Music Rehabilitation for Adult Cochlear Implant Users

A music-related quality of life (MuRQoL) questionnaire was developed for the evaluation of music rehabilitation for adult cochlear implant (CI) users. The present studies were aimed at refinement and validation | American Journal of Audiology


Method: Twenty-four experts reviewed the MuRQoL items for face validity. A refined version was completed by 147 adult CI users, and psychometric techniques were used for item selection, assessment of reliability, and definition of the factor structure. The same participants completed the Short Form Health Survey for construct validation. MuRQoL responses from 68 CI users were compared with those of a matched group of adults with normal hearing.

Results: Eighteen items measuring music perception and engagement and 18 items measuring their importance were selected; they grouped together into 2 domains. The final questionnaire has high internal consistency and repeatability. Significant differences between CI users and adults with normal hearing and a correlation between music engagement and quality of life support construct validity. Scores of music perception and engagement and importance for the 18 items can be combined to assess the impact of music on the quality of life.

Conclusion: The MuRQoL questionnaire is a reliable and valid measure of self-reported music perception, engagement, and their importance for adult CI users with potential to guide music aural rehabilitation.

Full reference: Dritsakis, G. et al. (2017) A Music-Related Quality of Life Measure to Guide Music Rehabilitation for Adult Cochlear Implant Users. American Journal of Audiology. Published online: 15 June 2017

Use of canalith repositioning manoeuvres and vestibular rehabilitation

van Vugt, V.A. (2017) Scandinavian Journal of Primary Health Care. 35(1) pp. 19–26

Key points:

  • Dizziness is a common symptom with limited therapeutic options.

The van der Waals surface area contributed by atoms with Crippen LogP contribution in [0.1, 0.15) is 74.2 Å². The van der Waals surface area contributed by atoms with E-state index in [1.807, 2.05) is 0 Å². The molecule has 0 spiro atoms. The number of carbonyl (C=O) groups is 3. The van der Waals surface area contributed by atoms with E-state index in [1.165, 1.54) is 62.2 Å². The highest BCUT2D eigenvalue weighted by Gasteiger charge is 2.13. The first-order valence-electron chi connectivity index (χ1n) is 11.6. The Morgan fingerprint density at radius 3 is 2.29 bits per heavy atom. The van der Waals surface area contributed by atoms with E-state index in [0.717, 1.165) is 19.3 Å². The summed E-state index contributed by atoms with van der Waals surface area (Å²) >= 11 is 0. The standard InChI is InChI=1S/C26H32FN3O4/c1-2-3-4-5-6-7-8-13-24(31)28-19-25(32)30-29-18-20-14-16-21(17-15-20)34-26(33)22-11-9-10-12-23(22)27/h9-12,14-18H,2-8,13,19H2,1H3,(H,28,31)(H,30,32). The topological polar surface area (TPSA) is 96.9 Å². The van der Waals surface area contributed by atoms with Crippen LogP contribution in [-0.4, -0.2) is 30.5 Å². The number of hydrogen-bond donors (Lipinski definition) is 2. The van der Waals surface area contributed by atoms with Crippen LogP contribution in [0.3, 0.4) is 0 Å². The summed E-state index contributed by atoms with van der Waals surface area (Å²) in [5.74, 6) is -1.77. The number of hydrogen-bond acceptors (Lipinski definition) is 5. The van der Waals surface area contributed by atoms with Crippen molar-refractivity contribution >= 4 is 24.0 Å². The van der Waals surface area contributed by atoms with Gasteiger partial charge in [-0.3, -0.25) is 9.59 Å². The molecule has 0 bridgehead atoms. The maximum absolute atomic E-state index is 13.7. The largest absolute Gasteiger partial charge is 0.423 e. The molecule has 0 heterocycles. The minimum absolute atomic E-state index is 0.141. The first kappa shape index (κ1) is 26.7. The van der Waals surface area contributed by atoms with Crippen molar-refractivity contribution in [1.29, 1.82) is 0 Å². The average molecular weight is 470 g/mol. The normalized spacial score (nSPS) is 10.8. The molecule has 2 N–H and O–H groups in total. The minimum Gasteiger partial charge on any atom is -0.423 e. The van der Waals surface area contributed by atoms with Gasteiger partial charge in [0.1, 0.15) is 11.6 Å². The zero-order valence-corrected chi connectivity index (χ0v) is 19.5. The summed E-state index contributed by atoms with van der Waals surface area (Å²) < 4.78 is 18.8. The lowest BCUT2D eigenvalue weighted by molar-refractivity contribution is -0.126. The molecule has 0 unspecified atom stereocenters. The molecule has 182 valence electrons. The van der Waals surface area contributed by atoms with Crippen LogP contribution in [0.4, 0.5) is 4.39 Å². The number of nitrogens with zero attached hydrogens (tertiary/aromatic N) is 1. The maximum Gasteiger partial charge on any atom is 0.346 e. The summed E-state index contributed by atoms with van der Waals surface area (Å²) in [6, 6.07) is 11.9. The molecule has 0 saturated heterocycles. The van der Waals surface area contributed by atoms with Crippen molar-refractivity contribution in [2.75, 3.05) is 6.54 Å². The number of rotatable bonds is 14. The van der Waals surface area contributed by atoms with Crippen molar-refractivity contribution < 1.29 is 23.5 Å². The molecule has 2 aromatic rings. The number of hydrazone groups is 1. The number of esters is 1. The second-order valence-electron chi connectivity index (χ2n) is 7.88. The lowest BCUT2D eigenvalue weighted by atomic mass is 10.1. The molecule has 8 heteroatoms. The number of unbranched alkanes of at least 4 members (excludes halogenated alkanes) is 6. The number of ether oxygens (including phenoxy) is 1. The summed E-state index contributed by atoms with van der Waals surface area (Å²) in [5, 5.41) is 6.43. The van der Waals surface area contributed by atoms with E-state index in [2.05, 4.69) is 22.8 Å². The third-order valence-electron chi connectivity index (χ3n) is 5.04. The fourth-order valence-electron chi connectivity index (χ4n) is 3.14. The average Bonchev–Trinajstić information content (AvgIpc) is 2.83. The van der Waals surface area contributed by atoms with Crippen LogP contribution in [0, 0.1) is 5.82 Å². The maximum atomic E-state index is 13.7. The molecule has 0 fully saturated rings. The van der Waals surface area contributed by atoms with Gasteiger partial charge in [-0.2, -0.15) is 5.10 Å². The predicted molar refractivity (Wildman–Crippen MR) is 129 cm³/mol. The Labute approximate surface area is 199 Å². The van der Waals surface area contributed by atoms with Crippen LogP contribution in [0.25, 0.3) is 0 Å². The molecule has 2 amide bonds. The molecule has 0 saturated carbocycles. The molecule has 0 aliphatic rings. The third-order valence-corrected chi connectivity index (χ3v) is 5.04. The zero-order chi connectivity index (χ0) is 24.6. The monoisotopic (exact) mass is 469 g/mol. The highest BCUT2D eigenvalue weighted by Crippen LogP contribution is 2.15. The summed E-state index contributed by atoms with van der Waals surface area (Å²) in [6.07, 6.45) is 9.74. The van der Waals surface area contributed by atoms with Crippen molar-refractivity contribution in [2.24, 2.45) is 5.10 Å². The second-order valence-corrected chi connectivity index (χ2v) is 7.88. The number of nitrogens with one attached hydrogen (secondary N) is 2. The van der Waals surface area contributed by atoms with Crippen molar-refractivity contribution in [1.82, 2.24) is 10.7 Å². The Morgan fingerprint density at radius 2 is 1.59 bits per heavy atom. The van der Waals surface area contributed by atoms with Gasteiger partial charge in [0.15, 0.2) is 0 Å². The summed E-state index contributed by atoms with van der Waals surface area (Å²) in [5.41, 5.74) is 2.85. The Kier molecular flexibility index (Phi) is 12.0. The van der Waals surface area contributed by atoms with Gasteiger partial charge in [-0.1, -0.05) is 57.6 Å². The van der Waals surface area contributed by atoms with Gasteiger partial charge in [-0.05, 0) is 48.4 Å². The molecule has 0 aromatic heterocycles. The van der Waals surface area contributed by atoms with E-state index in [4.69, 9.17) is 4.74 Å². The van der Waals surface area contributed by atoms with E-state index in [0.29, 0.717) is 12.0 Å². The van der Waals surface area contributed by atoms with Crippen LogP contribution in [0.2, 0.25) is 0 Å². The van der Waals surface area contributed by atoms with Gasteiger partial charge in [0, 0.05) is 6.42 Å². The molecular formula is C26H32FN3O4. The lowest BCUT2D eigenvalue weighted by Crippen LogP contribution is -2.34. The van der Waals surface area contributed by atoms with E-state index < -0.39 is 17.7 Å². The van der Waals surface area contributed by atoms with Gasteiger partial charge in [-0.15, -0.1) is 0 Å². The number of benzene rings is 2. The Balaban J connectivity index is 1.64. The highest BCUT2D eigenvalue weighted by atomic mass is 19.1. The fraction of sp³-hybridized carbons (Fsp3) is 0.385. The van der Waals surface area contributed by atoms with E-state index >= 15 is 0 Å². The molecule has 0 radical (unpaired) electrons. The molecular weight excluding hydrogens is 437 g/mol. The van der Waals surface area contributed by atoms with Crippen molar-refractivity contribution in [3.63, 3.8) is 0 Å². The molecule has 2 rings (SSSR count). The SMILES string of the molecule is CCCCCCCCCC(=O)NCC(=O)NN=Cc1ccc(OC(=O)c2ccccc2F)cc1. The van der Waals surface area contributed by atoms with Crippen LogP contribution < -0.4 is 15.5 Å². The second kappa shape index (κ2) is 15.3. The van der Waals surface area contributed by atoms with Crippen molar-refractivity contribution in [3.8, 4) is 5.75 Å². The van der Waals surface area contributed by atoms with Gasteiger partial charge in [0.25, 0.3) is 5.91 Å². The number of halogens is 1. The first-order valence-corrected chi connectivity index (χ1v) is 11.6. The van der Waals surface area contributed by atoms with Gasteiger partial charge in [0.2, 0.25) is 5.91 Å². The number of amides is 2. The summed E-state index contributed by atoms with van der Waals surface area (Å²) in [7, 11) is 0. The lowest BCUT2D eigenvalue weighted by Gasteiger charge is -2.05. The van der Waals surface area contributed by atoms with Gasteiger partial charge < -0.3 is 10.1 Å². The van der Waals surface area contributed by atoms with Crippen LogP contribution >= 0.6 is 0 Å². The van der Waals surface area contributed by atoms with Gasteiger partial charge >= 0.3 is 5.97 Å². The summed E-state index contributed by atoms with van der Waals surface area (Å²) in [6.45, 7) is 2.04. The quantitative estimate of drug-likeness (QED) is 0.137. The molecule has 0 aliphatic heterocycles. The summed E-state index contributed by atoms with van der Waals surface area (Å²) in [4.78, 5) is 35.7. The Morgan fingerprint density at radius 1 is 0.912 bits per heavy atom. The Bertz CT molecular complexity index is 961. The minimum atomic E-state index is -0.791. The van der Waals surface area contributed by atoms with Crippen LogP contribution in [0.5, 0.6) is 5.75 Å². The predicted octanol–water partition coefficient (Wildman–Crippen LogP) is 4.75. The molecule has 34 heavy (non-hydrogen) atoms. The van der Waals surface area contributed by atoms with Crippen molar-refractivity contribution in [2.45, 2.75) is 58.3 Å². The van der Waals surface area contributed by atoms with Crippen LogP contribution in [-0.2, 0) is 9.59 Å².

• Canalith repositioning manoeuvres and vestibular rehabilitation represent the best treatment options currently available for vertigo.
  • Canalith repositioning manoeuvres and vestibular rehabilitation are still widely underused by GPs.
  • The most important reason for GPs not to use these techniques is that they do not know how to perform them.
  • Efforts should be made to increase the knowledge and skills of GPs regarding canalith repositioning manoeuvres and vestibular rehabilitation.

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Auditory rehabilitation after stroke

Koohi, N. et al. (2017) Disability and Rehabilitation. 39(6) pp. 586-593

Purpose: Auditory disability due to impaired auditory processing (AP) despite normal pure-tone thresholds is common after stroke, and it leads to isolation, reduced quality of life and physical decline. There are currently no proven remedial interventions for AP deficits in stroke patients. This is the first study to investigate the benefits of personal frequency-modulated (FM) systems in stroke patients with disordered AP.

Conclusions: Personal FM systems may substantially improve speech-in-noise deficits in stroke patients who are not eligible for conventional hearing aids. FMs are feasible in stroke patients and show promise to address impaired AP after stroke.

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